In my opinion, which I can be wrong, but what I do is not hide anything. I simply put things where they go. Sometimes it's right, most generally it's not.
But if I did not do what I am doing right now, explaining that I indeed put things where I think they go, everyone would indeed assume I am indeed hoarding things, or hiding things.
That isn't the case with me, and my guess is most of the time it isn't with your loved one either. We have been told all our life about people hiding things or hoarding them when they get older.
What I am saying is just because this was instilled in you for your entire life, does not mean this is what is actually happening.
I am not an expert in dementia symptoms or what one patient may do versus another. But I can tell you this, I am a patient and as a patient I have sat on my hands in many a symposium chomping at the bit, not being able to get up and explain that what was just witnessed there was, to put it nicely absurd.
I hate it when non-patients are the experts. I always have, I always will. If you car breaks down, do you call a mechanic, or would you call your doctor?
If your standing in a gymnasium, that doesn't make you a basketball player. If you want information on the weather, you don't watch the History Channel.
In other words, if you want information about dementia why would you go to a person who has never had dementia? I am not saying doctors don't know what they are doing...I am saying there are people out there who claim to have all the answers as a caregiver.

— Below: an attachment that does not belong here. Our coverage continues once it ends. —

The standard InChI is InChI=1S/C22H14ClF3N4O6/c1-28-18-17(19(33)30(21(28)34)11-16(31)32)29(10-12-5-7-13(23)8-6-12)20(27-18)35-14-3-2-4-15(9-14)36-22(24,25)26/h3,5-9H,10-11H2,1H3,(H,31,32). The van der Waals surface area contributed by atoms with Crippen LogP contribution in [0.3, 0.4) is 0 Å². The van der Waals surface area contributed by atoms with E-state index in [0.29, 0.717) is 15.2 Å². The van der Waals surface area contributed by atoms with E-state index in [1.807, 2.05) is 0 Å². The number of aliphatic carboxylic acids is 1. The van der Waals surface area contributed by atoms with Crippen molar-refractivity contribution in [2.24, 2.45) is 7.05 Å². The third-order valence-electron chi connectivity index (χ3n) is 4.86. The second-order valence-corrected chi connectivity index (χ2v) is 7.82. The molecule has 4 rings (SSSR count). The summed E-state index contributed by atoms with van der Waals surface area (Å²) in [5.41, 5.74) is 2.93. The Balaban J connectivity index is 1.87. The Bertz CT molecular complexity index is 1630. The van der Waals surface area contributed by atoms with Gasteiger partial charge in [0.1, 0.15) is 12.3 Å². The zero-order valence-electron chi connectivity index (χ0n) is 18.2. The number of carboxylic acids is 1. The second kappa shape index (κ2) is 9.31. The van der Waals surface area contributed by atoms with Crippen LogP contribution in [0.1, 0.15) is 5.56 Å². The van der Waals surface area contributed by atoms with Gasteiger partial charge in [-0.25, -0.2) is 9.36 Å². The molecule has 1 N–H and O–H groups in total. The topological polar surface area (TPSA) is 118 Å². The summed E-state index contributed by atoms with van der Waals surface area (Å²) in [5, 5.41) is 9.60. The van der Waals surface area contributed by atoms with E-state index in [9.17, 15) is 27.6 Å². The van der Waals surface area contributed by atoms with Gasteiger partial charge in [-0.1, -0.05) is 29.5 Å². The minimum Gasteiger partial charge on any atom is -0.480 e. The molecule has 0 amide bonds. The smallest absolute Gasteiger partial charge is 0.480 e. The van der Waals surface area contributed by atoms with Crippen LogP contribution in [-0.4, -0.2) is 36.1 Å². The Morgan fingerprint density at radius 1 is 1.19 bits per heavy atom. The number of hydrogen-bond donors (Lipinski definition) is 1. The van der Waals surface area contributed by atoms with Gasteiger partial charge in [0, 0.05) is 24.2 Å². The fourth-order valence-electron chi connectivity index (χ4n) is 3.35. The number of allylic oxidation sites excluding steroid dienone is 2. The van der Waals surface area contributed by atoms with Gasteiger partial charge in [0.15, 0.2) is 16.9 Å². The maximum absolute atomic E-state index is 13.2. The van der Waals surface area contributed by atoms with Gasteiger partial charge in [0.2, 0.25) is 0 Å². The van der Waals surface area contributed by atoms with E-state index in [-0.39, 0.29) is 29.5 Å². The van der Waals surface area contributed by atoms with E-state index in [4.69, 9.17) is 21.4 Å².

They don't. No one does. This is a huge money making business this dementia thing.
Like I said, there's big money in dementia. And people pay sometimes thousands of dollars to get certain speakers in. And not a one of any of these "experts" have dementia.
Not a one...so be careful who you put your money on. There are very good people out there, doing very good things. But there are and there always will be charlatans.
Someone making a buck off of someone else's demise. Just listen to your heart, and perhaps a patient now and then. I will guarantee you won't go wrong...
© Rick Phelps 2016
Tuesday, April 19, 2016
I started watching it, and the one of the first things I heard was the son who was doing this documentary saying that his Mother is not here anymore.
He then clarified it somewhat, but statements like that take away all credibility. When you say that your loved one is not here anymore, what does that mean?
Of course their there. Obviously not in a way that they once were. This is one of the stigmas that go along with dementia of any kind.
Patients have feelings. They feel fear, loneliness, confusion, and on and on. Some of these feelings are more intense, some less.
At any given moment things change with the demeanor of the patient. They can be here, talking one moment and the very next become almost comatose.